In continuing the theme of “summer vacation pics”…the end point of our driving vacation this summer was Banff and the surrounding area in Alberta. My wife and I had been there once before, but we’d never been there as a family. We spent several days stationed in Banff itself, with day trips to several spots in Banff National Park, and a trip up towards Jasper on the Icefields Parkway. The highlight of the the trip, however?
Grizzly Bears! We’ve been in Yellowstone several times. We’ve been to Glacier National Park two times now (after this trip). As a family we have vacationed in Alaska, and I myself have been in Alaska several other times. In all these trips, we’ve on occasion seen bears. One on this trip, maybe one or even two on another trip, etc. Coming across a bear, be it a Black Bear or Grizzly Bear, is a treat even in these areas that are known for bears. They’re just not very common to begin with, and seeing one during the day in visible range is a special treat. That’s what made our trip to Banff so special. We saw SO many bears that on one day in particular, we almost were expecting to see bears around every bend!
On our last trip to Banff many years ago, we saw wildlife (Bighorn Sheep, Mountain Goats, Elk, etc.), but no bears. However, we knew this year might be different, as before leaving on vacation, we had read many stories about the banner year around Banff for buffalo berries. Buffalo berries are a favorite for bears, and tend to grow at forest edges and clearings…including along roadways in Banff National Park. We had read that the bears in the area were all down in the lowlands, gorging on berries, and that we might have a good chance of seeing one.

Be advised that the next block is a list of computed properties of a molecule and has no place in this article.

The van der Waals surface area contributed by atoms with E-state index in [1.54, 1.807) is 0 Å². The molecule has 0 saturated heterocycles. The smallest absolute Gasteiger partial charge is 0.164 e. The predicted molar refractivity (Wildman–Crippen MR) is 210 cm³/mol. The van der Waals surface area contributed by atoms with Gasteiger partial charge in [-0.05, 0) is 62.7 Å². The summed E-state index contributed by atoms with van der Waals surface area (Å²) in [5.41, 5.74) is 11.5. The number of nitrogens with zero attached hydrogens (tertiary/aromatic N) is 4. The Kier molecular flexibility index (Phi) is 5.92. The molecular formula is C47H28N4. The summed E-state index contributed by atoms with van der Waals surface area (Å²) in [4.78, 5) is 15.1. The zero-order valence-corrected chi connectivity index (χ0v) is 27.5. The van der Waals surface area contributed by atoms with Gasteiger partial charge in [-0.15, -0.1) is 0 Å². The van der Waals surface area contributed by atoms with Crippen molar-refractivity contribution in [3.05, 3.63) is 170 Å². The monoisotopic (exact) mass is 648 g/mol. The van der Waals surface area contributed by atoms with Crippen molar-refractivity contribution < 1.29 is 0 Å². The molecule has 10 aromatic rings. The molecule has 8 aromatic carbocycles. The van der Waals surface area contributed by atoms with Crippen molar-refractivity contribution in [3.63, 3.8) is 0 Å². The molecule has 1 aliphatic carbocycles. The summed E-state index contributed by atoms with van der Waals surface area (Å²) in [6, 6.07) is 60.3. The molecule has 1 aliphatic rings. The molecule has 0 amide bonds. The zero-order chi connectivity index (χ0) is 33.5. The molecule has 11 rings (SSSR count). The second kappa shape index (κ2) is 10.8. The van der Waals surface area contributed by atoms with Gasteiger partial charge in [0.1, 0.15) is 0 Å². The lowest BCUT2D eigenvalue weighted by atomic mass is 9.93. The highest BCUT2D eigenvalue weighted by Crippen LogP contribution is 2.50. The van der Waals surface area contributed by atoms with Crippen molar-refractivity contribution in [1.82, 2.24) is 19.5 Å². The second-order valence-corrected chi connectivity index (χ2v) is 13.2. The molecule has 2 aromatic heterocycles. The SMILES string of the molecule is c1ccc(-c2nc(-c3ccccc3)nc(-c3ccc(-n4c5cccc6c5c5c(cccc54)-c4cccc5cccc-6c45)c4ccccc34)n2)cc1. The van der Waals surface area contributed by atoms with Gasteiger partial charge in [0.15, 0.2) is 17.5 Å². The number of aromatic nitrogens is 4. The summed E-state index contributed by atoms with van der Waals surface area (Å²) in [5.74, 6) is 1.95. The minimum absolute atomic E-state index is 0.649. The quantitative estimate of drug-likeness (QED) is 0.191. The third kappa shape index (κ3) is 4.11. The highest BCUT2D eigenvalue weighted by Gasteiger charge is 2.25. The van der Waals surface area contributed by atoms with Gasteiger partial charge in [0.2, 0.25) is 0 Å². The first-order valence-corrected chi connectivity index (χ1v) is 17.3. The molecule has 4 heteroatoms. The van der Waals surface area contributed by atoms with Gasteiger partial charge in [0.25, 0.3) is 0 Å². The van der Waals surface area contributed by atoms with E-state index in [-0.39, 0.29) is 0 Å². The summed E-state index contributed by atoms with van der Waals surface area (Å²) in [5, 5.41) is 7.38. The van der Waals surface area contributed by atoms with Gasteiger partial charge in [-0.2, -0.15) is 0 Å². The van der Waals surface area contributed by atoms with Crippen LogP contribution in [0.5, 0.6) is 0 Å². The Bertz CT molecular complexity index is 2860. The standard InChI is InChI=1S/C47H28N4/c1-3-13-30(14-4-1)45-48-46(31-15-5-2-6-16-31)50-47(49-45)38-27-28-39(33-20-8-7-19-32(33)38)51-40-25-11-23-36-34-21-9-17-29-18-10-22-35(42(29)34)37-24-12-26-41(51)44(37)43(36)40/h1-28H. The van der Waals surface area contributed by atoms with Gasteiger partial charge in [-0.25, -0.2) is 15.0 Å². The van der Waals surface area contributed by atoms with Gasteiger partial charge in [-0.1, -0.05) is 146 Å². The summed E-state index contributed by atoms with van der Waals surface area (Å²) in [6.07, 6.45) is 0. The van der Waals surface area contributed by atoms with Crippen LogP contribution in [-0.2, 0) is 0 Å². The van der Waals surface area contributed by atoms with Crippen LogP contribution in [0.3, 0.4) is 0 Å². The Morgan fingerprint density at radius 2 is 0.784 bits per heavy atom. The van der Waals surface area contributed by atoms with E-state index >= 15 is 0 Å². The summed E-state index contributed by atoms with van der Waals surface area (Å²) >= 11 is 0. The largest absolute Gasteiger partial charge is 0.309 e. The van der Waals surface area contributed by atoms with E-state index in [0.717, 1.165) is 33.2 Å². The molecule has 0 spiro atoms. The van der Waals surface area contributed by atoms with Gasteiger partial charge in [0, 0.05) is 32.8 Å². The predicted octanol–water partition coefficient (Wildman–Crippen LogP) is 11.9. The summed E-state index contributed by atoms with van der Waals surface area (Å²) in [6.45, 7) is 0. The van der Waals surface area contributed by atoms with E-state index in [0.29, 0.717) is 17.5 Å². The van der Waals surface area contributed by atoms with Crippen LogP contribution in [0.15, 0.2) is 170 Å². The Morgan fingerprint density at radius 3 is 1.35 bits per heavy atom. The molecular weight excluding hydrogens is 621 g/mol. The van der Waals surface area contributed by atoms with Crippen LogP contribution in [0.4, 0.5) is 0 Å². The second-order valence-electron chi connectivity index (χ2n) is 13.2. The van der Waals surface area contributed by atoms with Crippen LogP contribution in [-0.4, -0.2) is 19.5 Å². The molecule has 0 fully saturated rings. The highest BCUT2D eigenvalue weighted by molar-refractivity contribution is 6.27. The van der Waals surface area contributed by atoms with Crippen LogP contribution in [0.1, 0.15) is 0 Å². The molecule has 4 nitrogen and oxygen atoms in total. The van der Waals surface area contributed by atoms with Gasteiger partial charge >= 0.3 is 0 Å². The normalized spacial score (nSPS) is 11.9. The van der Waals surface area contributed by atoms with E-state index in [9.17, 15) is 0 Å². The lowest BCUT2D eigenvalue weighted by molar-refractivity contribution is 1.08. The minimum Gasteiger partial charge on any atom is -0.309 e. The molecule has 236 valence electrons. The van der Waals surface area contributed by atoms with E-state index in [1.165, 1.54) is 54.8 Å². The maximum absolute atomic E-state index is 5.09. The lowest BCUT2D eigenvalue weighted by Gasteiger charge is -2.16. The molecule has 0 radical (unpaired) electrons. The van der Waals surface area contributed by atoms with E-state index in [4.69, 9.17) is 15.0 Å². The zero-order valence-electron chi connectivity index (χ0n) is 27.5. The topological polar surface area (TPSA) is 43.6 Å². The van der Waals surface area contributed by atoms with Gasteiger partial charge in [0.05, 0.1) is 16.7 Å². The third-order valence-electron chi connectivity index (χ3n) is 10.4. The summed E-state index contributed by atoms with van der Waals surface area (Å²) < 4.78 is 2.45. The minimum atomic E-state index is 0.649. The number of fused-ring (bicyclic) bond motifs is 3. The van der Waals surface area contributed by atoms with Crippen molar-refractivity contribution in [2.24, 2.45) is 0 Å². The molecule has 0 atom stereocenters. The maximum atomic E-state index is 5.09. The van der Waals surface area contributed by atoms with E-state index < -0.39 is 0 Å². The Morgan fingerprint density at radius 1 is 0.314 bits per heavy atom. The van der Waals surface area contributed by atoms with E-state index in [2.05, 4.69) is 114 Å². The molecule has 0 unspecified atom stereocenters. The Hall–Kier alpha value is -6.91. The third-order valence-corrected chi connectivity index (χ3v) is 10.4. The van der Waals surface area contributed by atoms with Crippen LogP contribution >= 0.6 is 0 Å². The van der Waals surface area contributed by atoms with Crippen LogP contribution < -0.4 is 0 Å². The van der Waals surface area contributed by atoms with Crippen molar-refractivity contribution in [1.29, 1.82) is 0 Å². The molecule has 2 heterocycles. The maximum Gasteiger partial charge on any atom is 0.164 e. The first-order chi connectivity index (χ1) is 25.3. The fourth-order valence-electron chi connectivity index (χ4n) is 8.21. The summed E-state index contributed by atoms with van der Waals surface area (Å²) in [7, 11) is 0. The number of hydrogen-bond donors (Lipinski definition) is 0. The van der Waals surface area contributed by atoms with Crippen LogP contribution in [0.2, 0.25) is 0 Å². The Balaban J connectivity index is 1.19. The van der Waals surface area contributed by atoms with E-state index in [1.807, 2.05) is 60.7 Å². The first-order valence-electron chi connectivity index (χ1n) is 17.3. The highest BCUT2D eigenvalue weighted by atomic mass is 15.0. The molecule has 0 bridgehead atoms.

We saw one! Then two…then three…then four…until we had seen seven bears in one day!! Seven bears on August 2nd, all along the Bow Valley Parkway near Banff. The Bow Valley Parkway itself is a really pretty drive, going through dense forest and also occasionally giving you a good view of the mountains. The day before, we had been in the Lake Louise area, and had a wonderful time on a long, 6- mile hike up from the lake to a rustic teahouse. A beautiful day on August 1st, but WOW, the people! In the heart of summer, it’s very difficult to even find a parking spot near Lake Louise, and the area around the lake and hotel itself are incredibly busy. Thus, when starting out on the Bow Valley Parkway on August 2nd, we expected quite a few people. We were wrong. The parkway was relatively quiet, so we drove very slow, scanning the forest edges for wildlife. The edge of the forest next to the road had many fruiting buffalo berry bushes, and it certainly SEEMED like the perfect place to find browsing bears.